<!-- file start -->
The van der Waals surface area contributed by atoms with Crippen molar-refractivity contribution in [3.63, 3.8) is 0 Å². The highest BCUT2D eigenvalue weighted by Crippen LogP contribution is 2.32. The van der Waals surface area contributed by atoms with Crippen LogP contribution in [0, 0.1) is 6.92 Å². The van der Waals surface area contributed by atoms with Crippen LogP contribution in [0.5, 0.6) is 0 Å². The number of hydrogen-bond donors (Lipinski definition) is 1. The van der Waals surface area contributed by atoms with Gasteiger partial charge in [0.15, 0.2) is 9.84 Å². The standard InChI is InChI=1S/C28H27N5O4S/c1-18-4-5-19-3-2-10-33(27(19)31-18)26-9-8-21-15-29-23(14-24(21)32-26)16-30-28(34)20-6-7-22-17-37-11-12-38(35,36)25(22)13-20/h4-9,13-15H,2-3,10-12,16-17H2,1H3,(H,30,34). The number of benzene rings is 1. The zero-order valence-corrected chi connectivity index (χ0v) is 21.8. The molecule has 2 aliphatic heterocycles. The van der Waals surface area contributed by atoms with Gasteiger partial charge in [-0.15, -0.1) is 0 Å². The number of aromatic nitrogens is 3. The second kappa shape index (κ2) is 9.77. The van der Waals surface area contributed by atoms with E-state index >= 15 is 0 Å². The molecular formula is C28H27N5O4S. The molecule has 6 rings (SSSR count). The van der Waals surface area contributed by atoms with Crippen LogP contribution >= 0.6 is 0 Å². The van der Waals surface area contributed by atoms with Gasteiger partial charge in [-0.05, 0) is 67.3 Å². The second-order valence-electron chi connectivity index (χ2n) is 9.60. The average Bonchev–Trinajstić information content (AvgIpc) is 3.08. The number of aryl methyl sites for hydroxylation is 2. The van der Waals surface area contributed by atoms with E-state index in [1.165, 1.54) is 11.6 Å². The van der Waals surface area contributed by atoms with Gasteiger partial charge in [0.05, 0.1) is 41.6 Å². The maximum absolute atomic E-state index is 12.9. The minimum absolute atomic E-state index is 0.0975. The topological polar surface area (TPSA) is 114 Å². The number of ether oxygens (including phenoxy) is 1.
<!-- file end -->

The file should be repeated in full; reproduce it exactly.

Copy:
The van der Waals surface area contributed by atoms with Crippen molar-refractivity contribution in [3.63, 3.8) is 0 Å². The highest BCUT2D eigenvalue weighted by Crippen LogP contribution is 2.32. The van der Waals surface area contributed by atoms with Crippen LogP contribution in [0, 0.1) is 6.92 Å². The van der Waals surface area contributed by atoms with Crippen LogP contribution in [0.5, 0.6) is 0 Å². The number of hydrogen-bond donors (Lipinski definition) is 1. The van der Waals surface area contributed by atoms with Gasteiger partial charge in [0.15, 0.2) is 9.84 Å². The standard InChI is InChI=1S/C28H27N5O4S/c1-18-4-5-19-3-2-10-33(27(19)31-18)26-9-8-21-15-29-23(14-24(21)32-26)16-30-28(34)20-6-7-22-17-37-11-12-38(35,36)25(22)13-20/h4-9,13-15H,2-3,10-12,16-17H2,1H3,(H,30,34). The number of benzene rings is 1. The zero-order valence-corrected chi connectivity index (χ0v) is 21.8. The molecule has 2 aliphatic heterocycles. The van der Waals surface area contributed by atoms with Gasteiger partial charge in [-0.15, -0.1) is 0 Å². The number of aromatic nitrogens is 3. The second kappa shape index (κ2) is 9.77. The van der Waals surface area contributed by atoms with E-state index >= 15 is 0 Å². The molecular formula is C28H27N5O4S. The molecule has 6 rings (SSSR count). The van der Waals surface area contributed by atoms with Crippen LogP contribution >= 0.6 is 0 Å². The van der Waals surface area contributed by atoms with Gasteiger partial charge in [-0.05, 0) is 67.3 Å². The second-order valence-electron chi connectivity index (χ2n) is 9.60. The average Bonchev–Trinajstić information content (AvgIpc) is 3.08. The number of aryl methyl sites for hydroxylation is 2. The van der Waals surface area contributed by atoms with E-state index in [1.165, 1.54) is 11.6 Å². The van der Waals surface area contributed by atoms with Gasteiger partial charge in [0.05, 0.1) is 41.6 Å². The maximum absolute atomic E-state index is 12.9. The minimum absolute atomic E-state index is 0.0975. The topological polar surface area (TPSA) is 114 Å². The number of ether oxygens (including phenoxy) is 1.